Google is one of those companies that is both ubiquitous and sneaky. Those involved in the world of EdTech know just how useful their services can be, but many teachers float along unaware of how much Google can do for your classroom. We’ve talked here about the basics of Gmail, Google Docs, Google Forms, and more. Today I’m introducing Google Voice, and giving a peek into the many possibilities it can provide for your classroom.
What is Google Voice?
Google Voice is a dedicated phone service that can ring any phone you’re on (no multiple numbers to save or remember), save your voicemails online, let you listen in live when people are recording a message for you, and perhaps most importantly for our uses: transcribe voice messages!
What’s the deal with transcribed voice messages?
When someone calls your Google Voice number, Google uses its voice recognition technology to convert the words into text. When you log into Google Voice, you have the option to either read the messages, play them out individually, or both. Google Voice will also send the messages to your mail, so you can check what was sent to you wherever you are.
Why do I want that for my students?
Even the most dedicated teacher is likely wary about giving out their phone number. With Google Voice, you get a dedicated phone number and then you can set all calls to automatically go straight to voice mail. Everything gets transcribed, and you can check it all at your convenience.
Now imagine the power of having a student talk out their ideas as an alternative to writing them every time.
If you want your students to summarize, reflect, or just share some ideas, giving them the chance to physically voice their thoughts may be something that they’ve never experienced before in the classroom setting.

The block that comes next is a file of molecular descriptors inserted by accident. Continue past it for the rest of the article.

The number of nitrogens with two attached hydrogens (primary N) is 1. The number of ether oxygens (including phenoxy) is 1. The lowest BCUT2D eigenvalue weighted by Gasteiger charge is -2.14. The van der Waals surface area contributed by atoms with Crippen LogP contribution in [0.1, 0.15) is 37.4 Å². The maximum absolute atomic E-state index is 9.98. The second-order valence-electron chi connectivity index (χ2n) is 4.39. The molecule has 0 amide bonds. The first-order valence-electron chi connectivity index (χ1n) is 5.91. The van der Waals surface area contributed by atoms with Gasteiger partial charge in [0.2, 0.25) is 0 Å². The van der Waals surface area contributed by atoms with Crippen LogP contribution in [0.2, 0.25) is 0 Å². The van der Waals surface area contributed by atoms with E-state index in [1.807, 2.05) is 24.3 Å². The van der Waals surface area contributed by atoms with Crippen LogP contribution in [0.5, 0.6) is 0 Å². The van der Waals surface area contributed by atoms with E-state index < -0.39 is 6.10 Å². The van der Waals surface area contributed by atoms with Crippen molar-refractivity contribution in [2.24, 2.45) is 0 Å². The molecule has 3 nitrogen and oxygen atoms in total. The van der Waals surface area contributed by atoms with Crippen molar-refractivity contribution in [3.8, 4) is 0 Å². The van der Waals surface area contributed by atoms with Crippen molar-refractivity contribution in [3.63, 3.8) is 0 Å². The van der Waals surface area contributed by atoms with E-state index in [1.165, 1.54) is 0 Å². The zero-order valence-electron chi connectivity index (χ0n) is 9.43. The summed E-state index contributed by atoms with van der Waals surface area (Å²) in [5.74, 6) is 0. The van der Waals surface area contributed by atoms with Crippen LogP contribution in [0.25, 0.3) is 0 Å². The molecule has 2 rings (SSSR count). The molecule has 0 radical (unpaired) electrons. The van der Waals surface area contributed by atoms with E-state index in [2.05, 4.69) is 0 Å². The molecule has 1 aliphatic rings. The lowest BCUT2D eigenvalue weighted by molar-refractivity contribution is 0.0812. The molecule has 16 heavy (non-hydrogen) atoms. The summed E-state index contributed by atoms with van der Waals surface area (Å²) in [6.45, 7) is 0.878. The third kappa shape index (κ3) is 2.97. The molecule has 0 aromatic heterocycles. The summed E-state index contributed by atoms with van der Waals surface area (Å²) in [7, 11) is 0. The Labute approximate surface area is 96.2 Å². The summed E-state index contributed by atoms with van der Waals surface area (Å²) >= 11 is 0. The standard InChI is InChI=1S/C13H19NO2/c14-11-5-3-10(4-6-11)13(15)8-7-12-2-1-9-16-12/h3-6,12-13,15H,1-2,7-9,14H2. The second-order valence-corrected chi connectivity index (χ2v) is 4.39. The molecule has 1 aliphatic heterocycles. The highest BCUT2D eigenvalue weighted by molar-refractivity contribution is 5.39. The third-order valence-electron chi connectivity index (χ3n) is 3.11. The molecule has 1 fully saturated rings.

How do I set up Google Voice?
Let’s take a look:
Looks great – what’s the catch?
There had to be a catch, right? While Google Voice is free and incredibly convenient, there are some data issues that may be of concern.
- The phone number that they’re calling from is visible. You need to check and make sure that having access to their phone numbers is kosher in your school, district, and state. There are privacy laws and guidelines. If you wanted to get around this, you could assign that the students call you from a school phone before they go home.
- All spoken information is recorded and transcribed. Depending on your level of conspiracy theory engagement, this may be a big issue for you. I have some concern about this, but also believe the content of your calls and assignments should not be an issue for most people.
How else can I use Google Voice?
There are a lot of ways you can encourage your students to use Google Voice in order to ease the transition into some of your assignments. Here are a few ideas:
- Short Classroom Speeches: Make students record a rehearsal of their speech or a sample before they actually give the speech in class. You can use this to give feedback without taking away from the surprise for all the other students.
- Surveys: Ask your students opinions on classroom or lesson content. Though they’re still speaking to you, they might feel a little more free to express themselves if they’re not looking you in the face.
- Gamification: If you do any gamified processes, consider making a call part of the assignment. When students call in and leave a message, you can respond with a text message that unlocks another clue or assignment.
- Highlight Best Responses: Google Voice has an embed function, so you can plug in the audio right into your blog or LMS. If someone is doing a particularly good job you can use it as a praise system and/or a way to highlight what you may be looking for in the future.
Once students get used to recording their voice for assignments, you may find that they speak more confidently. This can lead into using other great technologies that may have slightly higher barriers to entry than just a simple phone call. They may become more comfortable working with voice recording programs at school such as VoiceThread, or may even become interested in some highly audio-centric work such as podcasting.
As a writing teacher myself, I am not trying to discourage the use of writing – far from it. Rather I hope to encourage you to think of mediums of communication in and out of your class that you haven’t opened yourself or your students up to before. Give it a try, and let me know what you think in the comments!